At some stops we parked up and then had our lunch or tea break. This was never a quiet half hour as people knocked on the door to attract our attention.
At the end of a shift, you had to make your way home from whichever far-flung part of Manchester you’d been sent. This was particularly difficult if you had been on the evening shift, closing at 8pm on dark winter nights. My journey home would often take well over an hour using ponderous trolley buses. Standing at unfamiliar bus-stops on cold dark winter nights was also rather frightening as I was never sure which bus to catch to take me home.
The two sites I particularly remember were Newton Heath and Ancoats.
Newton Heath, East Manchester
Back in the mid-60s, Newton Heath was undergoing regeneration. Streets of terraced housing had been demolished but nothing had yet taken its place.
Shirley Baker, a Salford photographer, was capturing the scenes of desolation at the time. The library stop was on a cobbled street without a house to be seen for over half a mile. Consequently, I saw few customers.
On one occasion a group of travellers had parked their caravans next to the library site and hooked themselves up to the power supply! I’ve forgotten how I coped that day but I do remember their children running in and out of the van, sweeping armfuls of books onto the floor.
Ancoats, inner Manchester
Ancoats was known as the world’s first industrial suburb. After the demise of the cotton mills in the 1930s it went into economic decline. By the 60s, there had been a great deal of slum clearance and the area became notorious for its deprivation and crime levels.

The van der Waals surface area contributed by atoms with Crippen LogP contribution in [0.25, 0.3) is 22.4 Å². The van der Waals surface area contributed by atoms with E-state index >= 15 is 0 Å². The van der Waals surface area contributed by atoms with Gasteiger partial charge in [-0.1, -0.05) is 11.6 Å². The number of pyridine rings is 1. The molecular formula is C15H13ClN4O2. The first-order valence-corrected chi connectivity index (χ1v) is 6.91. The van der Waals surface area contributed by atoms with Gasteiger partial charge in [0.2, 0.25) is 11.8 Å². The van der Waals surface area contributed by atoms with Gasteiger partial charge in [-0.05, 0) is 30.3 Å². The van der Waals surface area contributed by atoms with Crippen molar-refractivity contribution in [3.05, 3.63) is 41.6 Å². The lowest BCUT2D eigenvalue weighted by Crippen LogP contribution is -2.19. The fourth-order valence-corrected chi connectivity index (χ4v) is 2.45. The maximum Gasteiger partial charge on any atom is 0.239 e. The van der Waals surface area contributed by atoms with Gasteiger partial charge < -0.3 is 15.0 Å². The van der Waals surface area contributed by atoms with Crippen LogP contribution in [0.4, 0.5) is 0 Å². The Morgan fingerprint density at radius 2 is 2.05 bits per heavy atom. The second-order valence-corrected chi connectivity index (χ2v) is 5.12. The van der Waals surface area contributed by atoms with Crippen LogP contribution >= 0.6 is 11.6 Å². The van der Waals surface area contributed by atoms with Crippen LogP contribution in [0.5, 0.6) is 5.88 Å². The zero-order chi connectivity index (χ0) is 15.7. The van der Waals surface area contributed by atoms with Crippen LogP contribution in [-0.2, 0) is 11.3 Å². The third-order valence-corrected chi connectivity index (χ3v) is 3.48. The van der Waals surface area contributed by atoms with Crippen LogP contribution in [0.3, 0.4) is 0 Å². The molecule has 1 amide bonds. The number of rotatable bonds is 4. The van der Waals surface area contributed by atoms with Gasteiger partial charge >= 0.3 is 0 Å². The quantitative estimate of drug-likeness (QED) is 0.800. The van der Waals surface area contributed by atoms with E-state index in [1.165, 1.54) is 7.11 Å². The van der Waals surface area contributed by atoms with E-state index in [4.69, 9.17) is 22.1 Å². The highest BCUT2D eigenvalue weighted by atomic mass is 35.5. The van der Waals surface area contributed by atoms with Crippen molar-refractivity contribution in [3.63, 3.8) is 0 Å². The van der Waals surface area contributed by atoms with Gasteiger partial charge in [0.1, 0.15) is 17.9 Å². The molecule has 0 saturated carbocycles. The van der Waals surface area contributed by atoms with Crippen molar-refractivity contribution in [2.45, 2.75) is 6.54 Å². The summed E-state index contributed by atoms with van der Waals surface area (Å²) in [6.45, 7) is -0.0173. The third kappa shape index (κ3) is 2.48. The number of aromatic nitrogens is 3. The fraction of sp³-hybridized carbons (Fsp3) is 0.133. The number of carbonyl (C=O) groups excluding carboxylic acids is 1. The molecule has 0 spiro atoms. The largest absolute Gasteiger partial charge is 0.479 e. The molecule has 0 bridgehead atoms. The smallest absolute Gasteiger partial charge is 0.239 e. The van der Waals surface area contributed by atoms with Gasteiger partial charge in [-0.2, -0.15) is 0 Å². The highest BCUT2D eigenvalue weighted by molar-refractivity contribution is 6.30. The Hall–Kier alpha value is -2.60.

Just the kind of place to send a defenceless teenager! I dreaded seeing Ancoats on my rota, particularly on the evening shift till 8pm.
One evening, I was alone, checking my watch every few minutes, willing the hands to move more quickly. Two big lads stomped up the steps pulling a large Alsatian behind them. I timidly asked them to leave saying “Dogs aren’t allowed in the library.”
“What are you goin’ ter do about it?” they retorted. One of them leaned over the counter, grabbed the date stamp and stamped all over my hand. Then, to my surprise and relief, they left.
It could have been so much worse; I could have literally been ‘the body in the library’. It left me very shaken. I was terrified they might be lying in wait for me as I locked up. I ran like the wind to the bus-stop and was grateful to see others awaiting the 219 trolley bus.